Study co-author Susan Golombok, director of the Center for Family Research at the University of Cambridge, said the study involved the experiences of 130 adoptive families, their family relationships, parental well being and child adjustment.
The study compared three kinds of adoptive families: 41 families headed by gay fathers, 40 families headed by lesbian mothers and 49 parents headed by heterosexual couples.
"The participating families were similar in terms of ethnicity, socioeconomic status and education," Golombok said in a statement. "Overall we found markedly more similarities than differences in experiences between family types."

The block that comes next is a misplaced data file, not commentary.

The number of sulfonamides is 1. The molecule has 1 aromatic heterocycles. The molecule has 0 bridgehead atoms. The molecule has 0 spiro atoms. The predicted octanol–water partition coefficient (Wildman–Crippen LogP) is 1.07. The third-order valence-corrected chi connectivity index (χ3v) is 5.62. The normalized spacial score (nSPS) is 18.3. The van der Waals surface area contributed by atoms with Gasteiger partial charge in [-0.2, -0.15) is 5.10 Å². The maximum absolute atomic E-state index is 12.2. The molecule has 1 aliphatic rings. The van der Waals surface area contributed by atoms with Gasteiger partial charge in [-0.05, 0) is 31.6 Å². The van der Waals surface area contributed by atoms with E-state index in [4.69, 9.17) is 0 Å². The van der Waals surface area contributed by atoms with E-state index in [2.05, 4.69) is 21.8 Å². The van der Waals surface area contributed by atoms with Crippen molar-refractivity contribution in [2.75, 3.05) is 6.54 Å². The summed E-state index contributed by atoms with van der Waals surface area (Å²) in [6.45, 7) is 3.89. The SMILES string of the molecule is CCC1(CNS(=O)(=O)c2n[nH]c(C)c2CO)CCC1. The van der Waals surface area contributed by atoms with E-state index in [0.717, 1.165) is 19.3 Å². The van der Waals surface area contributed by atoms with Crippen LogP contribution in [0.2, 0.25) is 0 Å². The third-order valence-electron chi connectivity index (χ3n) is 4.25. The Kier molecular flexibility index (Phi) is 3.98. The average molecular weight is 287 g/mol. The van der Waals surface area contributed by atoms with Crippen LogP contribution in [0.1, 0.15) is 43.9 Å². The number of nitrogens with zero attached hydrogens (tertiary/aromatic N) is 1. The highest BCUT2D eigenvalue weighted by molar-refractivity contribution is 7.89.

The study involved home visits to the families, written questionnaires and recorded parent-child play sessions. All but four of the children studied were age 4-8 and all had been placed in their families for at least 12 months prior to being interviewed. All families had two parents.
Responses from the same-sex parents, adopted children themselves and the children's teachers indicated bullying from peers and the children's own gender identity did not appear to be a significant problem, although the researchers, and some parents, acknowledged bullying could be a problem when the children were teenagers, the study said.
The study, published by the British Association of Adoption and Fostering, found the majority of the children in the study appeared to be adjusting well to family life and to school.